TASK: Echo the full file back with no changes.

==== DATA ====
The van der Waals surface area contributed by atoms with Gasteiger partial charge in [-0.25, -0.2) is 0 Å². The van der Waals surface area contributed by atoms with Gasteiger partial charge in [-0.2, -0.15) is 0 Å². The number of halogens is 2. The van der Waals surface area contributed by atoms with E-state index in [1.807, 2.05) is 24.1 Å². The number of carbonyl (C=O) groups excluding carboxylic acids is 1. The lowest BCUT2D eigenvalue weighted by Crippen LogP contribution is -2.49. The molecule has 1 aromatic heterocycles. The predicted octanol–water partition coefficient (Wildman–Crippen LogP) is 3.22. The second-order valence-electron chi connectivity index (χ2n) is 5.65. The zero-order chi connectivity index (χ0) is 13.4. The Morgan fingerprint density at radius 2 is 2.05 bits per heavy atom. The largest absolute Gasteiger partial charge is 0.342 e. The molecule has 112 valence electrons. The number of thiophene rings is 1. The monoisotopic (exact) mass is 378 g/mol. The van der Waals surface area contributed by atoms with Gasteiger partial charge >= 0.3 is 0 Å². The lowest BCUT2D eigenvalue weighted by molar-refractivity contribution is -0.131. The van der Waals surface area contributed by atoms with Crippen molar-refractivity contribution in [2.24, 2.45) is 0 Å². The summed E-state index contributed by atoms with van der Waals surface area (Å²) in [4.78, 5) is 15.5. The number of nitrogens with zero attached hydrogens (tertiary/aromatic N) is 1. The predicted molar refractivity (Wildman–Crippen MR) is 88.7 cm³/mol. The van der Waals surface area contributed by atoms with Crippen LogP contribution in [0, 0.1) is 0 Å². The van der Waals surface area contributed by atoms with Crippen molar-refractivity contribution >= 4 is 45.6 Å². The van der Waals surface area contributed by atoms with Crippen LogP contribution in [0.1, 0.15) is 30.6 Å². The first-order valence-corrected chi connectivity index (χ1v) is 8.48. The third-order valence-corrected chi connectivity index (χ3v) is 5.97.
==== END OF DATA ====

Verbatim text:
The van der Waals surface area contributed by atoms with Gasteiger partial charge in [-0.25, -0.2) is 0 Å². The van der Waals surface area contributed by atoms with Gasteiger partial charge in [-0.2, -0.15) is 0 Å². The number of halogens is 2. The van der Waals surface area contributed by atoms with E-state index in [1.807, 2.05) is 24.1 Å². The number of carbonyl (C=O) groups excluding carboxylic acids is 1. The lowest BCUT2D eigenvalue weighted by Crippen LogP contribution is -2.49. The molecule has 1 aromatic heterocycles. The predicted octanol–water partition coefficient (Wildman–Crippen LogP) is 3.22. The second-order valence-electron chi connectivity index (χ2n) is 5.65. The zero-order chi connectivity index (χ0) is 13.4. The Morgan fingerprint density at radius 2 is 2.05 bits per heavy atom. The largest absolute Gasteiger partial charge is 0.342 e. The molecule has 112 valence electrons. The number of thiophene rings is 1. The monoisotopic (exact) mass is 378 g/mol. The van der Waals surface area contributed by atoms with Gasteiger partial charge >= 0.3 is 0 Å². The lowest BCUT2D eigenvalue weighted by molar-refractivity contribution is -0.131. The van der Waals surface area contributed by atoms with Crippen molar-refractivity contribution in [2.24, 2.45) is 0 Å². The summed E-state index contributed by atoms with van der Waals surface area (Å²) in [4.78, 5) is 15.5. The number of nitrogens with zero attached hydrogens (tertiary/aromatic N) is 1. The predicted molar refractivity (Wildman–Crippen MR) is 88.7 cm³/mol. The van der Waals surface area contributed by atoms with Crippen LogP contribution in [0, 0.1) is 0 Å². The van der Waals surface area contributed by atoms with Crippen molar-refractivity contribution >= 4 is 45.6 Å². The van der Waals surface area contributed by atoms with Crippen LogP contribution in [0.1, 0.15) is 30.6 Å². The first-order valence-corrected chi connectivity index (χ1v) is 8.48. The third-order valence-corrected chi connectivity index (χ3v) is 5.97.